What if you just don’t feel like debating the LD topic selected for a given two-month period—or, as may be the case this season, for several two-month periods?
Let’s say you discover you’ll be debating a topic about a first-world problem like the “right not to be Googled.” And let’s say you feel compelled to discuss more pressing matters, or at least first-world problems that involve more egregious violations of privacy.
Those instincts clearly aren’t unprecedented.
Functionally, debaters avoid topics all the time. Motivated by strategic considerations or a simple research disadvantage, debaters re-center argumentation along axes of theory, generic criticism, philosophical abstraction and other tangents. They regularly make thinly-veiled attempts to avoid any meaningful position on the topic at hand.
They just aren’t very explicit about it. They rarely own up to their implicit assault on topicality, instead hoping the sheer weightiness of their claims (e.g. that some kind of oppression is very bad) overrides conventional constraints—and perhaps making vaguely plausible assertions that their advocacies actually fall within those constraints.
As a judge, I’ve never been very sympathetic to these attempts. Beyond the many reasons fair debates require mutual and prior knowledge of a common topic, I’ve always believed students learn more when forced to directly engage topics. They’re less likely to recycle arguments. They critically research a concrete field. They better understand what it means to make policy or decisions within that field. Fundamentally, this is what debate should be.
Bad topics may change that equation, and it may be because of the very same educational objectives we associate with topicality itself. Paradoxically, the importance of topical debate sometimes demands we at least consider departing from the topic we’ve been assigned. Whether that official topic is a waste of time or itself a symptom of suspect underlying assumptions, the are probably instances in which we’re better off talking about something else.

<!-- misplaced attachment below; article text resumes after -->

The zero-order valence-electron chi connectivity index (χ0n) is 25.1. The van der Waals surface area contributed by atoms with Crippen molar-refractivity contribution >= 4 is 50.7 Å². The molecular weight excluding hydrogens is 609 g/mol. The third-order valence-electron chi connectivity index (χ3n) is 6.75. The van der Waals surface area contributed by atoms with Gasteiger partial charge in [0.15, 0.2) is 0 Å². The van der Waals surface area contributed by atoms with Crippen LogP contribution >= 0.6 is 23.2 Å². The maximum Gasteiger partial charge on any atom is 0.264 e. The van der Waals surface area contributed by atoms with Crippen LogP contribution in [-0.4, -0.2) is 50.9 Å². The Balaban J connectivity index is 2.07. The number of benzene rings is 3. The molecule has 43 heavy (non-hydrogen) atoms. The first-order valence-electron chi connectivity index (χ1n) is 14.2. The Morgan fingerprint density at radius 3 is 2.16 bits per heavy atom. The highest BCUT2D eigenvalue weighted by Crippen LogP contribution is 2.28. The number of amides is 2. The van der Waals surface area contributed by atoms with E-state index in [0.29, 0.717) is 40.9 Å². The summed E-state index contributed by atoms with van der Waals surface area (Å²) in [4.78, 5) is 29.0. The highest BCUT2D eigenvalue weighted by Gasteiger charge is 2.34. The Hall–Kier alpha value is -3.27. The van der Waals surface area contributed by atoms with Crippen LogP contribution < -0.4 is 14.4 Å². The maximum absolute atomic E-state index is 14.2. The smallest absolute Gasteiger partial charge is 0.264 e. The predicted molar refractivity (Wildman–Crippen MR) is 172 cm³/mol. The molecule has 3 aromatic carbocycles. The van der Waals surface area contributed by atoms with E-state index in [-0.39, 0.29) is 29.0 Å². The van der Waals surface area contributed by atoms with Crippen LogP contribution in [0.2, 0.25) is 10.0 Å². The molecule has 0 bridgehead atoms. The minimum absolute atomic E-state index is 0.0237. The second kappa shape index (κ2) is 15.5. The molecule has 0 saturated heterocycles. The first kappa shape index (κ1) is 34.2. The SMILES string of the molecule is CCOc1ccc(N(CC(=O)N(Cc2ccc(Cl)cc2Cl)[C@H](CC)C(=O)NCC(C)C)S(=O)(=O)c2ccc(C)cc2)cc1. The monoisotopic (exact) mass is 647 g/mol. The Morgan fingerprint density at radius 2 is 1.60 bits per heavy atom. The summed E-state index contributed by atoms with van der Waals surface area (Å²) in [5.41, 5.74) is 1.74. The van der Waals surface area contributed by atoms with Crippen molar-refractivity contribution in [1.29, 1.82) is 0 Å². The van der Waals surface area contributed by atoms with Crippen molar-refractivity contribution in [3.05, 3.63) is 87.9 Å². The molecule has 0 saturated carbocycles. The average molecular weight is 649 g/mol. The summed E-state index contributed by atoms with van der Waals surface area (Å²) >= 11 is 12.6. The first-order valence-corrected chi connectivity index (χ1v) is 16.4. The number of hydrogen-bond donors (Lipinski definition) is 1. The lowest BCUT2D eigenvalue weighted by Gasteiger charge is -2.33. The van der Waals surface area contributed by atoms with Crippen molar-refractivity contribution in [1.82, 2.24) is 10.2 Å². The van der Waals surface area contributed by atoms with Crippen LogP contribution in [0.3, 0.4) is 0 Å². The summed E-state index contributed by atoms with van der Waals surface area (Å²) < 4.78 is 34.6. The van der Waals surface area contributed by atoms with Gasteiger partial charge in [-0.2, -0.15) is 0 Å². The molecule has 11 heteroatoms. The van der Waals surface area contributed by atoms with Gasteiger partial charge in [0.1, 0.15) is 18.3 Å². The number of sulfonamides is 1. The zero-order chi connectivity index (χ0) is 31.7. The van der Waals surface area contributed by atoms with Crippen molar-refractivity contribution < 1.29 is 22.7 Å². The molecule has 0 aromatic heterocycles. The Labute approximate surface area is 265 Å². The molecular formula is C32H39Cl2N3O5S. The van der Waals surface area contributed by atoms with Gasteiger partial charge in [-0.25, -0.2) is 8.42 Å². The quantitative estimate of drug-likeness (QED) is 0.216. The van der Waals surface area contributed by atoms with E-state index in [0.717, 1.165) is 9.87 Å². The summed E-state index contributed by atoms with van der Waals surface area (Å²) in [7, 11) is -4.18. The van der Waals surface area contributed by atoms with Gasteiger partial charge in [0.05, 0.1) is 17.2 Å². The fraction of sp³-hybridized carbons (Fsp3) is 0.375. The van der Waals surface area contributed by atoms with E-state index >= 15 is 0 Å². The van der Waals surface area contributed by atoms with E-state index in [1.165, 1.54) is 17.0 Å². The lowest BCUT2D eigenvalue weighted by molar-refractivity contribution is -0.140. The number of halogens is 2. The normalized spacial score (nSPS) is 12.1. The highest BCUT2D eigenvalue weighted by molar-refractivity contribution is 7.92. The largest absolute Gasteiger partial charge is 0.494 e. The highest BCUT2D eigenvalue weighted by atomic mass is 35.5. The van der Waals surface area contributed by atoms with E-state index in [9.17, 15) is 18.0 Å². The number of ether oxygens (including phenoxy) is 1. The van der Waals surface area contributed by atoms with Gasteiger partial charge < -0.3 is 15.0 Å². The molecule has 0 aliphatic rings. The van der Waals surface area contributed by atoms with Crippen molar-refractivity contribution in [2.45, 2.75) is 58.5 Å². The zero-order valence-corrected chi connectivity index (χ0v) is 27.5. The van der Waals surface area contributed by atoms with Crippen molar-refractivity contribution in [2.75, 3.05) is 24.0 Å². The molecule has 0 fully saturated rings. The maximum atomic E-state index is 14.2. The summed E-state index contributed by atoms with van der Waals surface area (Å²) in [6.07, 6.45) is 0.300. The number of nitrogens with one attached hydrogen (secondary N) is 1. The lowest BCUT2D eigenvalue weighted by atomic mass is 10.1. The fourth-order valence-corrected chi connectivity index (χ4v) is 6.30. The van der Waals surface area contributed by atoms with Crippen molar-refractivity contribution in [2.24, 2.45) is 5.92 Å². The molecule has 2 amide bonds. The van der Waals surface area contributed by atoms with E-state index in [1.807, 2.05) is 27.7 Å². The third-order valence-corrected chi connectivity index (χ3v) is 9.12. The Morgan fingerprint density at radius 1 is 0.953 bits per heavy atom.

And we should be completely honest about that.
If we’re here to learn things, why let a bad topic stop us?
It’s a position premised on the first-order role of education in the debate space. Ditching topics certainly creates some problems for competitive equity, but there are ways to solve those problems.
Making the most of this activity demands we at least try.
Primacy Of Education
The virtues of education are typically advanced in order to either defend (or challenge) the use of a particular kind of argument—e.g. a plan—or as reasons to constrain argumentation as per limits imposed by the topic itself. More often than not, debaters present educational interests alongside considerations of fairness—both described as “voting issues” in one’s average theory debate. Attempts to reconcile or prioritize their respective importance are generally awkward and superficial.
Some have adopted a rather dismissive approach toward the role of education in debate, while others regularly invoke its ostensibly powerful implications. At the end of the day, there shouldn’t be much doubt about whether education matters in debate. Despite the litany of clumsy arguments made on its behalf, one or two true arguments should suffice on this point.
Our discussions are shaped by rules and topics alike to be inherently pedagogical endeavors. We are assigned resolutions that are (hopefully) attempts to analyze current events or investigate salient philosophical questions. We don’t—for example—debate pop culture and entertainment issues, which would otherwise be sufficient for a purely “competitive” activity. The opportunity to learn about important things is etched in this activity’s DNA.
Much has been made about the educational institutions that “fund” and organize debate. While those arguments often fail to justify the normative relevance of debate’s origins and prerequisite support, there’s undoubtedly something to be said for the fact that students generally experience debate as a class or extra-curricular activity. You don’t sign up for it at the YMCA, and it’s yet to yield a professional, money-making counterpart (for competitors, anyway). Nor does it offer physical benefits you’d associate with sports.
Accordingly, I think it’s fair to posit that a social contract exists between students and their schools. Schools would neither permit nor accommodate debate were it not for all the good things it does (or can do, anyway). In turn, students are responsible for treating this activity like the learning opportunity it is. That’s the grand bargain.